The presentation for Texas Weekly's list of the most competitive races in Texas is lifted from the inventors of the federal terror watch, ranking districts by the threat to each incumbent (or incumbent party, in the case of open districts) and giving each group garish colors. Yellow means there's trouble on the sidewalk. Orange is trouble on the front porch. Red is trouble walking in the door.
Changes for the week of October 25: Linda Harper-Brown, in trouble over the now-famous Mercedes-Benz she drove, has been downgraded from Red to Orange, because things have calmed (some) in HD-105. We've upgraded HD-45 to Orange, as we said we might, in part because the contest has spilled onto the airwaves in the Austin market — a sign that incumbent Patrick Rose is in a competitive race. And we've added two Democrat-held districts, both at Yellow, in which campaign ops are active: HD-106 (Kirk England) and HD-149 (Hubert Vo).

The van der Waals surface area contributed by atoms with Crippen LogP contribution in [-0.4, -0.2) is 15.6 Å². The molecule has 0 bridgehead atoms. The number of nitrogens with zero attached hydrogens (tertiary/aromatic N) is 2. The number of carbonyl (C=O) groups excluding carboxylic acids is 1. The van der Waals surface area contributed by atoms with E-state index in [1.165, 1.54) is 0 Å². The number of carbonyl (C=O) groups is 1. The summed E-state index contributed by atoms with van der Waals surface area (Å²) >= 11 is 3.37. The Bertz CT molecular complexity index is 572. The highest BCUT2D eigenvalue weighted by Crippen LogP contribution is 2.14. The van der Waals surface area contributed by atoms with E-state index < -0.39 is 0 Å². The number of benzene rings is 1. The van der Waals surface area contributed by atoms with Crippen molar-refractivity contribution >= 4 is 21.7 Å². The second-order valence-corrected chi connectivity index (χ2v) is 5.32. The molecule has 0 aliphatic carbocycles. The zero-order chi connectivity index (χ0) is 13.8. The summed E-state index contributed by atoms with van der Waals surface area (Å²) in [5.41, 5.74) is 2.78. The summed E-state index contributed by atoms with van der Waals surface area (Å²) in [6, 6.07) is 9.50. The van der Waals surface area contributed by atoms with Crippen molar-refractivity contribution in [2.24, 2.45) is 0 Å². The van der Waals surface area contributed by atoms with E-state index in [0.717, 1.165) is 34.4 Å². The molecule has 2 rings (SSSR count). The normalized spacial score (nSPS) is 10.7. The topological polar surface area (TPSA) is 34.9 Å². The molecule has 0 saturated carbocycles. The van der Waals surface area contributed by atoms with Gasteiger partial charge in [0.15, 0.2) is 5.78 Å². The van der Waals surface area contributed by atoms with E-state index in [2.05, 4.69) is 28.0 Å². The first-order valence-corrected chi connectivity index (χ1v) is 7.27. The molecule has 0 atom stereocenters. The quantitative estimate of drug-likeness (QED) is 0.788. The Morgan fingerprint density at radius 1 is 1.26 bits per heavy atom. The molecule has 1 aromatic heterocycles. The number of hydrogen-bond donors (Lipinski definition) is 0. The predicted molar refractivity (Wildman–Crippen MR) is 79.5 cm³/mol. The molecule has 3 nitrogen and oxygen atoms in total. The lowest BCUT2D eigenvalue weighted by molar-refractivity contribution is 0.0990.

Campaign finance reports — the last full ones due before January — must be turned into the state on Monday; they'll reflect contributions and spending through October 23. Candidates have to report contributions of more than $1,000 between Monday and Election Day as the money comes in.
As always, incumbents' names are shown in bold. A note to candidates and consultants whose nerves are shot: Within each color zone, the races are listed by district number, not by order of risk. Step away from the coffee pots, folks.